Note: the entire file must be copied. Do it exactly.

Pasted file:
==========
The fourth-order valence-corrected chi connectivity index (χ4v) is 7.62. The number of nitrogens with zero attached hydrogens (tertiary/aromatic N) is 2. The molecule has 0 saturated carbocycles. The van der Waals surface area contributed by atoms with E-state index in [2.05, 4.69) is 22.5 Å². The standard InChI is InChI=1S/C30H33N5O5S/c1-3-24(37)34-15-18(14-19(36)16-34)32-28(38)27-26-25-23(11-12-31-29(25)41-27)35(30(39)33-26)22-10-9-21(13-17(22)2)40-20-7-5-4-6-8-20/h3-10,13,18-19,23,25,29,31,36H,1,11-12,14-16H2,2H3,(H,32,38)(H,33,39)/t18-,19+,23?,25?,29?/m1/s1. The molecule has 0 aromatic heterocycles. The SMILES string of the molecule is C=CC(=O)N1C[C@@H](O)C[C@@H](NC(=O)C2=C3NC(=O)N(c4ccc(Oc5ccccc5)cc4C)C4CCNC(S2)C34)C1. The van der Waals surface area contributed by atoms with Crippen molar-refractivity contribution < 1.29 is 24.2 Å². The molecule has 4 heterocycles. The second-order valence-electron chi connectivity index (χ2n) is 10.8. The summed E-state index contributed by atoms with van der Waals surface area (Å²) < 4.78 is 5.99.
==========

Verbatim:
The fourth-order valence-corrected chi connectivity index (χ4v) is 7.62. The number of nitrogens with zero attached hydrogens (tertiary/aromatic N) is 2. The molecule has 0 saturated carbocycles. The van der Waals surface area contributed by atoms with E-state index in [2.05, 4.69) is 22.5 Å². The standard InChI is InChI=1S/C30H33N5O5S/c1-3-24(37)34-15-18(14-19(36)16-34)32-28(38)27-26-25-23(11-12-31-29(25)41-27)35(30(39)33-26)22-10-9-21(13-17(22)2)40-20-7-5-4-6-8-20/h3-10,13,18-19,23,25,29,31,36H,1,11-12,14-16H2,2H3,(H,32,38)(H,33,39)/t18-,19+,23?,25?,29?/m1/s1. The molecule has 0 aromatic heterocycles. The SMILES string of the molecule is C=CC(=O)N1C[C@@H](O)C[C@@H](NC(=O)C2=C3NC(=O)N(c4ccc(Oc5ccccc5)cc4C)C4CCNC(S2)C34)C1. The van der Waals surface area contributed by atoms with Crippen molar-refractivity contribution < 1.29 is 24.2 Å². The molecule has 4 heterocycles. The second-order valence-electron chi connectivity index (χ2n) is 10.8. The summed E-state index contributed by atoms with van der Waals surface area (Å²) < 4.78 is 5.99.